KairosWWT responds to the ‘CSE – Serious Case Review’
COVENTRY, UK: 11th July 2016: A project worker from local charity KairosWWT has been praised for her professionalism in a serious case review (SCR) carried out to investigate the background to the child sexual exploitation of five young people in Coventry in 2012.
Published today, the SCR outlines how the five young people experienced violence, intimidation and sexual exploitation over a considerable period of time, and focuses on what can be learned in order to improve Coventry’s response to young people at risk of CSE.
The SCR acknowledges that the work carried out by a group of voluntary sector organisations – KairosWWT, The Children’s Society, CRASAC and COMBAT – was instrumental in recognising that CSE was taking place and that they began the collection of relevant data which was passed onto the Police PPU for action.
Specifically, the SCR outlines that:
- The support of the KairosWWT worker for a child during the process and for as long as the child identified that she wanted support was an example of a good practice
- That voluntary sector workers appear to have held a disproportionate amount of responsibility for the young people involved
- There is serious concern about the absence of any meaningful transition into adult services for young people who are likely still to have significant problems beyond the ages of 18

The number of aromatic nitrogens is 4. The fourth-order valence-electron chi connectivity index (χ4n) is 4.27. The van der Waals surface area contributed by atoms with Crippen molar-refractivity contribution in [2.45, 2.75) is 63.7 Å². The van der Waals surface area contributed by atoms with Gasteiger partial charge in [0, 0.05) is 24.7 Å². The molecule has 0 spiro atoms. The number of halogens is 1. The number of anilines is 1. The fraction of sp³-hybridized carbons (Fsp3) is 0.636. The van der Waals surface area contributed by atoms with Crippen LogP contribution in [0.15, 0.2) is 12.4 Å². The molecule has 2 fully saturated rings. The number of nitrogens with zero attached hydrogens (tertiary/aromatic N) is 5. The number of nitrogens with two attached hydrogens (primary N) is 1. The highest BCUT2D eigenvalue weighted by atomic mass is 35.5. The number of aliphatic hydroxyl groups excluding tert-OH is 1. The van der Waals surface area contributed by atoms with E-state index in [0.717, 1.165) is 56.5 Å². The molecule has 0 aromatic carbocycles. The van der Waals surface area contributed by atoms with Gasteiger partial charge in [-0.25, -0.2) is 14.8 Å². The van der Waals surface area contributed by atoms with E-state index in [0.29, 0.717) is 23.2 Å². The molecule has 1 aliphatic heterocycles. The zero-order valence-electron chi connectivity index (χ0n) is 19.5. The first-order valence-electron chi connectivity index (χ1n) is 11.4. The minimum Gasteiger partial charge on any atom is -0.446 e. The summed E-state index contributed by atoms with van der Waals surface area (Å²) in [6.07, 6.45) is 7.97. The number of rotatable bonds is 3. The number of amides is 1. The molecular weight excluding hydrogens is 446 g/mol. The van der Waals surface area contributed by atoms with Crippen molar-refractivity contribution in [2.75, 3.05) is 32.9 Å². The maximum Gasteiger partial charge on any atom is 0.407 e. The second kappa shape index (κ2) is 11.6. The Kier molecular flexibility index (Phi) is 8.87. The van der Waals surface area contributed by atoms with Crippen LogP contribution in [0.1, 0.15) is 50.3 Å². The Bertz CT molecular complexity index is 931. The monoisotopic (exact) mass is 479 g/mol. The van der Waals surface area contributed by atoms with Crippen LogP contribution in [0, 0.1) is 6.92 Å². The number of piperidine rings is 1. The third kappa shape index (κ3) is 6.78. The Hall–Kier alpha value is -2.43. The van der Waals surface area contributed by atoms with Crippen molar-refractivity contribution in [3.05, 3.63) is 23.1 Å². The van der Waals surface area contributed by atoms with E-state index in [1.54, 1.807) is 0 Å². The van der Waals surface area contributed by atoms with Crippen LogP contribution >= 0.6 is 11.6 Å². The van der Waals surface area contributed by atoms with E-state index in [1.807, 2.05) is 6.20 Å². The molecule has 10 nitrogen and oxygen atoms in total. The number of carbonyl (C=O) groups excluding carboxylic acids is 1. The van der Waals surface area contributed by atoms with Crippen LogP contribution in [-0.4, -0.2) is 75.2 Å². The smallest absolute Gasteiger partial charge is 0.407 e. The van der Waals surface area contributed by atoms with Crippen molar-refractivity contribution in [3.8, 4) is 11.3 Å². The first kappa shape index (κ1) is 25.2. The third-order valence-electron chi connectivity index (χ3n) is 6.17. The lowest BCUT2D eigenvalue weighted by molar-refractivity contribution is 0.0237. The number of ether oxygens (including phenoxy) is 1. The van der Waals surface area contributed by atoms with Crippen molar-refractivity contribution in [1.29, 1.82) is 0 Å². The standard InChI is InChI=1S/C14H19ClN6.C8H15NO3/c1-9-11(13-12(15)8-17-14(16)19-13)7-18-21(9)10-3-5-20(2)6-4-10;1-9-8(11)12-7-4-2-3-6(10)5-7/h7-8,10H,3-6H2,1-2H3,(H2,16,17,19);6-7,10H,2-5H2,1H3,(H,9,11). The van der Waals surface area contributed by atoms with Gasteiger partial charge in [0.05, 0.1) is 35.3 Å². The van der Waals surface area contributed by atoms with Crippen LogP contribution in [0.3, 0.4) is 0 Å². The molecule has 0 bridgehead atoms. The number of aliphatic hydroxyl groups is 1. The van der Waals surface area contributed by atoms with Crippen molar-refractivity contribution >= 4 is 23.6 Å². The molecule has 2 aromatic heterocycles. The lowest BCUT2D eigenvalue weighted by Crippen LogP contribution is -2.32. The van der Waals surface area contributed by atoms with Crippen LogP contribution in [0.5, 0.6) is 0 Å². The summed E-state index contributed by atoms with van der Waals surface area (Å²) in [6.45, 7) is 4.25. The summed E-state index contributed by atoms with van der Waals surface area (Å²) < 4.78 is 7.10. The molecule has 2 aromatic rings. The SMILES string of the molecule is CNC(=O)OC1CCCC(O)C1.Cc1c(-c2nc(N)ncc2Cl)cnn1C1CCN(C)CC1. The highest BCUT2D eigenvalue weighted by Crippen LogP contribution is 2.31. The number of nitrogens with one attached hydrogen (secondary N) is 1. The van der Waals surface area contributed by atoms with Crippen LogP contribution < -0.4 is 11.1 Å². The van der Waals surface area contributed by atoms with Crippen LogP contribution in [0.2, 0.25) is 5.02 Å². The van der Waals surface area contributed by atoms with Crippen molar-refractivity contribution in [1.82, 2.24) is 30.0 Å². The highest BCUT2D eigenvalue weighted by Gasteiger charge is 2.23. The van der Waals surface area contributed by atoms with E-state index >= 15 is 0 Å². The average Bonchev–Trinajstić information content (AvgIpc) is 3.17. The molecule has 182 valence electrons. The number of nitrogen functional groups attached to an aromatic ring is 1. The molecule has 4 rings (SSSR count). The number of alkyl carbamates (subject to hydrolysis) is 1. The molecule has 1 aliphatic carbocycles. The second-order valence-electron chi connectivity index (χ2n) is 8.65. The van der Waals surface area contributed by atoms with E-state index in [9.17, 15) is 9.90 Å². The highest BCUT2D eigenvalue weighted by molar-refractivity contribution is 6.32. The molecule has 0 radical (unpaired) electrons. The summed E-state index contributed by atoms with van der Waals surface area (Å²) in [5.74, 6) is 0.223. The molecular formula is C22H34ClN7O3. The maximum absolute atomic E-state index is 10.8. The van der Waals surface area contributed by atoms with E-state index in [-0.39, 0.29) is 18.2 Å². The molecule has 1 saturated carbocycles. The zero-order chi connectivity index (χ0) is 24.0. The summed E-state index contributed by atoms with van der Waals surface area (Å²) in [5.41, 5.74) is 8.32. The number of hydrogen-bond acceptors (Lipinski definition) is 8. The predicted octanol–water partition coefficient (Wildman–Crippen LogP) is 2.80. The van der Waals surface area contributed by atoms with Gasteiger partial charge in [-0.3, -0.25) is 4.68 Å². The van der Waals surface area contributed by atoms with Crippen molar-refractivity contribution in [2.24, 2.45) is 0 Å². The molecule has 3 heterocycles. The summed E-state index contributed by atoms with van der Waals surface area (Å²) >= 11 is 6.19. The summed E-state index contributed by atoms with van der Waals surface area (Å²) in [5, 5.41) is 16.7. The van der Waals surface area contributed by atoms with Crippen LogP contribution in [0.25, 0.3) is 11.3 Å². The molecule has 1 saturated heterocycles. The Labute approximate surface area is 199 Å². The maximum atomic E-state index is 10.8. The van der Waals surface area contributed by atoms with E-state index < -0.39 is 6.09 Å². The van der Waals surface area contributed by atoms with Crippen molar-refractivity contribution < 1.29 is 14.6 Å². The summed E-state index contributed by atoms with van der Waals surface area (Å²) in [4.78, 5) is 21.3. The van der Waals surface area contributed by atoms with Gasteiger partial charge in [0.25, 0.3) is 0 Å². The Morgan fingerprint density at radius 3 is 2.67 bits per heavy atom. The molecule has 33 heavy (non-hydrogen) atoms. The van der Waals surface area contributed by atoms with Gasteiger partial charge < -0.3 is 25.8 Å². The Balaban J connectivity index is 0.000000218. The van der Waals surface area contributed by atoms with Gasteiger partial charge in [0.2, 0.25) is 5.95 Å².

- The Local Safeguarding Children’s Board should share the SCR with the Adult Safeguarding Board and review options for joint working or commissioning of services for the victims of CSE.
In response, the KairosWWT worker who supported one of the young people comments:
‘This report highlights again how important it is to listen to young people and value their voices. I strongly believe in a relationship based model and advocate its use to underpin the practice of all professionals working in the field of CSE’.
Dr Jane Osmond, Chair of KairosWWT also welcomed the report stating:
‘We are pleased that the SCR has recognised the expertise of the voluntary sector and commend our worker for her professionalism. We also welcome the acknowledgement that multi-agency responses must include everyone who has contacts with young people at risk of CSE and we look forward to future collaborative working with the statutory sector.
The SCR also points out that services tend to drop off for young people once they reach 18 and we have responded to this by developing our Feeling Safe service for young women aged 18-24 who are at risk of or affected by sexual exploitation. This service supports young women to recognise sexual exploitation, identify risks and seek help when needed. For more information please contact Jenny on 02476 559550.’
Lucia Leon, KairosWWT project manager adds:
‘This report adds to the growing number of publications around CSE that recognise the difficulties in adequately safeguarding young people. We evidenced our concern for CSE within Coventry back in 2012 and we continue to raise awareness of and provide support for women over the age of 18. The impact of sexual exploitation does not simply stop because a young person reaches their 18th birthday and can, and does, reverberate into adulthood. Our hope is that the recommendations help professionals across all sectors to be better equipped to recognise the signs and symptoms of sexual exploitation and that practices which foster victim-blaming are eradicated.’
Update 12th July 2016:
You can listen again to Dr Osmond and Lucia Leon talking to Jo Tidman and Trish Adudu on BBC Coventry & Warwickshire Breakfast: